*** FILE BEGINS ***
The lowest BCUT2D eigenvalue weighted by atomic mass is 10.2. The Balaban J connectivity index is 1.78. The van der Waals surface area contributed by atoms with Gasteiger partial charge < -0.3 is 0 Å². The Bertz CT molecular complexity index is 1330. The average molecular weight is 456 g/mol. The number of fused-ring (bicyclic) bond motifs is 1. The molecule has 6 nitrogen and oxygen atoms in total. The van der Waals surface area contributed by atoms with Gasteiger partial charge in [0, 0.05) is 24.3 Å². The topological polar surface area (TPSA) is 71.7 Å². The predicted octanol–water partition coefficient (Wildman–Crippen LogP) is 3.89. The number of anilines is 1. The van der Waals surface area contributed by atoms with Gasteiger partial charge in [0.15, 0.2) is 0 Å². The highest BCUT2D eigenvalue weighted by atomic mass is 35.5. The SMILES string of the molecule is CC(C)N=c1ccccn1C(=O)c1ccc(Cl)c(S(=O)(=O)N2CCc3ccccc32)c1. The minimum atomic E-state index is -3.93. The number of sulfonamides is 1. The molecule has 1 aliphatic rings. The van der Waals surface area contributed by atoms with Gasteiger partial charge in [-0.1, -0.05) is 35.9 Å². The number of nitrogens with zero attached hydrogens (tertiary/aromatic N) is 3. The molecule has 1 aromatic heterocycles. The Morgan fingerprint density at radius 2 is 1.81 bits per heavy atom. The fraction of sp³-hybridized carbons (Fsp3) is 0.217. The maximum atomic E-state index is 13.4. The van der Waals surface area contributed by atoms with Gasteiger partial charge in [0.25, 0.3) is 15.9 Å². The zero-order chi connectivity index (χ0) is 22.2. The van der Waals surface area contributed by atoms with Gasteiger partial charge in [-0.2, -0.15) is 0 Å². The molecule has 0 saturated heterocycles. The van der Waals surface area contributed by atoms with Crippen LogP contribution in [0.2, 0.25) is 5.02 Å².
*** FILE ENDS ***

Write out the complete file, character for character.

The lowest BCUT2D eigenvalue weighted by atomic mass is 10.2. The Balaban J connectivity index is 1.78. The van der Waals surface area contributed by atoms with Gasteiger partial charge < -0.3 is 0 Å². The Bertz CT molecular complexity index is 1330. The average molecular weight is 456 g/mol. The number of fused-ring (bicyclic) bond motifs is 1. The molecule has 6 nitrogen and oxygen atoms in total. The van der Waals surface area contributed by atoms with Gasteiger partial charge in [0, 0.05) is 24.3 Å². The topological polar surface area (TPSA) is 71.7 Å². The predicted octanol–water partition coefficient (Wildman–Crippen LogP) is 3.89. The number of anilines is 1. The van der Waals surface area contributed by atoms with Gasteiger partial charge in [0.15, 0.2) is 0 Å². The highest BCUT2D eigenvalue weighted by atomic mass is 35.5. The SMILES string of the molecule is CC(C)N=c1ccccn1C(=O)c1ccc(Cl)c(S(=O)(=O)N2CCc3ccccc32)c1. The minimum atomic E-state index is -3.93. The number of sulfonamides is 1. The molecule has 1 aliphatic rings. The van der Waals surface area contributed by atoms with Gasteiger partial charge in [-0.1, -0.05) is 35.9 Å². The number of nitrogens with zero attached hydrogens (tertiary/aromatic N) is 3. The molecule has 1 aromatic heterocycles. The Morgan fingerprint density at radius 2 is 1.81 bits per heavy atom. The fraction of sp³-hybridized carbons (Fsp3) is 0.217. The maximum atomic E-state index is 13.4. The van der Waals surface area contributed by atoms with Gasteiger partial charge in [0.25, 0.3) is 15.9 Å². The zero-order chi connectivity index (χ0) is 22.2. The van der Waals surface area contributed by atoms with Gasteiger partial charge in [-0.2, -0.15) is 0 Å². The molecule has 0 saturated heterocycles. The van der Waals surface area contributed by atoms with Crippen LogP contribution in [0.2, 0.25) is 5.02 Å².